I wish I could count the number of times I’ve visited a restaurant and been discouraged to try Murgh Musallam or Meen Moilee. “Don’t have this one,” I’ve been urged. “It has no spice in it. It is white in colour.” In the Indian restaurant trade, there are a number of cardinal sins, but none is greater than serving white or yellow gravy to your guests.
I personally am not fond of chillies. I find that they add no other dimension to the food except hotness, but the rest of the country seems not to be able to do without the little red devils. So much so that any cooked dish without the trademark red colour seems to put people off. And that’s the surprising aspect. After all, chillies have only been around for four centuries. Before that, says Chef Jacob, Tamil Nadu based researcher of the ancient foods of his state, pepper was the chief “hot” spice of the state. He assured me that the Kunkanad region of Tamil Nadu still uses much more black pepper and ginger than chillies, and indeed Rasam on Raja Annamalai Road in Chennai does have fewer red-coloured curries than most other restaurants. Rasam is the only Kunkunad restaurant in the state and appears to set great store by authenticity. Raja Bhojanam Kozhumbu is pale yellow in colour but I am in raptures because of the name: King’s Food Curry is the approximate translation.
In neighbouring Kerala, Meen Moilee is a pale yellow fish curry that contains two slit green chillies for the spice quotient. Coconut milk, turmeric and half a teaspoon of cumin are the other ingredients. It is almost identical to Goan fish caldine, further north up the western coast. Caldine ranks as the only Goan seafood/meat/poultry preparation not to have an angry red hue.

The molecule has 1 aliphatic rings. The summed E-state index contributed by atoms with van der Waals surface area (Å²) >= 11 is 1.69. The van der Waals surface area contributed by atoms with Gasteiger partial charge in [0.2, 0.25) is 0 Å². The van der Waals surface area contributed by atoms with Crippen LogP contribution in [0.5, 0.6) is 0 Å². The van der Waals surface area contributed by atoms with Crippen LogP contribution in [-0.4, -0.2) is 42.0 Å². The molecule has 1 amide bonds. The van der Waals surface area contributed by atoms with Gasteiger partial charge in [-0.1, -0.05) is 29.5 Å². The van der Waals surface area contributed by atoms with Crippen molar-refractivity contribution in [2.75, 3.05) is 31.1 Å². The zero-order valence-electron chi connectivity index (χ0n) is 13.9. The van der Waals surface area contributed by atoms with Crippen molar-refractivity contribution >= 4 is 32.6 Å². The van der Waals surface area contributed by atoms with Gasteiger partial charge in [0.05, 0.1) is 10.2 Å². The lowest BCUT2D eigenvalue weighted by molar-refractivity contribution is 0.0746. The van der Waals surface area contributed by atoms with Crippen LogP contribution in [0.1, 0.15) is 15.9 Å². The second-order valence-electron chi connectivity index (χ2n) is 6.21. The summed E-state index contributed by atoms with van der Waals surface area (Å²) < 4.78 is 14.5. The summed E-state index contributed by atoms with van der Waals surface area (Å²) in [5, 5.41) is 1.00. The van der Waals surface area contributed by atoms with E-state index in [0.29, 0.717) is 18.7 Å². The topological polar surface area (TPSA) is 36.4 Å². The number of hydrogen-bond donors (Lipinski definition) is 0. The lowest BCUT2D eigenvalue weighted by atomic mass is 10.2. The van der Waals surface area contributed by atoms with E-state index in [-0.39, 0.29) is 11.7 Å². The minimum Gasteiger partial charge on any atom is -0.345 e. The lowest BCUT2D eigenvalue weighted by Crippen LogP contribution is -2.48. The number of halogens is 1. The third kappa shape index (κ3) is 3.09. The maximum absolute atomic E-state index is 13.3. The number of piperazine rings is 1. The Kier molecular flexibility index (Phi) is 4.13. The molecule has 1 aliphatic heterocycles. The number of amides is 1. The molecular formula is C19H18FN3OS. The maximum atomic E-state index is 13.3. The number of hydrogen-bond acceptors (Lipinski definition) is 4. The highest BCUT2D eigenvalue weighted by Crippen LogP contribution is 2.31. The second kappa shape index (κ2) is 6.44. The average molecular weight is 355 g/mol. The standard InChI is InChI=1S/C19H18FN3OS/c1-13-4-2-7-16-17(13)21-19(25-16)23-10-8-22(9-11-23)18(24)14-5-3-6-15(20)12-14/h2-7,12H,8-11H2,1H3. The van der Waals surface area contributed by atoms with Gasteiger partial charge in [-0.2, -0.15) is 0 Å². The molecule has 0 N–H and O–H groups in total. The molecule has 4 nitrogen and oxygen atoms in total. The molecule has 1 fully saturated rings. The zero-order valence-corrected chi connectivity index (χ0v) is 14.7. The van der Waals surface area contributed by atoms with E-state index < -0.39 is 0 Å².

Hyderabadi cuisine contains Hind Qorma, whose base is curd as well as coconut milk – which it shares in common with Kerala’s avial. The combination of coconut milk and curd is an extremely unusual one indeed. Hind Qorma contains green chillies for the all-important spice quotient (because in India, rarely does white gravy mean completely non-spicy), flavoured with cardamom.
Bengal’s Doi Machch is white – not only is there no red chilli powder, there’s no turmeric either – and Assam’s tenga has a yellow gravy. Tenga is mouth-puckeringly sour and may contain either fish or vegetables and is usually spiced with green chillies that are just slit and added to the gravy while it is being cooked. The heat of the fire helps to release the capsaicin into the food without changing the colour. You could conceivably do the same with a whole red chilli – that would add spice but not colour too, yet it is seldom used.
A whole red chilli is used in the Kashmiri classic, haaq, especially when it is steamed in an open vessel, has only water for its gravy, with a pinch of hing. Yet, it’s the one dish that Kashmiris get withdrawal symptoms for, if they don’t eat it thrice a week.
Aunty Chitra’s Moru Kozhumbu (serves four)
Half coconut grated
250 grams curd
2 Green chilies
Half tsp cumin
200 grams of any one vegetable like okra, white gourd or colocassia leaves
A pinch of turmeric
1 tsp mustard seeds
1 whole red chilli
curry patta leaves
1 tbsp sesame or coconut oil
Called Moru Kozhumbu in Tamil Nadu and Kachi Moru in Malayalam, this great standby lunch preparation can be made as thick or thin as you like. It is the South Indian equivalent of kadhi.
In a food processor, pulse together the coconut, chillies and cumin. Keep aside. Saute the okra with minimal turmeric till partially cooked, then add quarter litre of water and cook till done. Whisk the curd till smooth and empty on the vegetable, mixing well. Immediately, add the coconut and continue stirring. In a small kadhai, heat the oil, fry the mustard seeds, whole chilli and curry leaves, pour on the vegetables, bring it to the boil and serve immediately.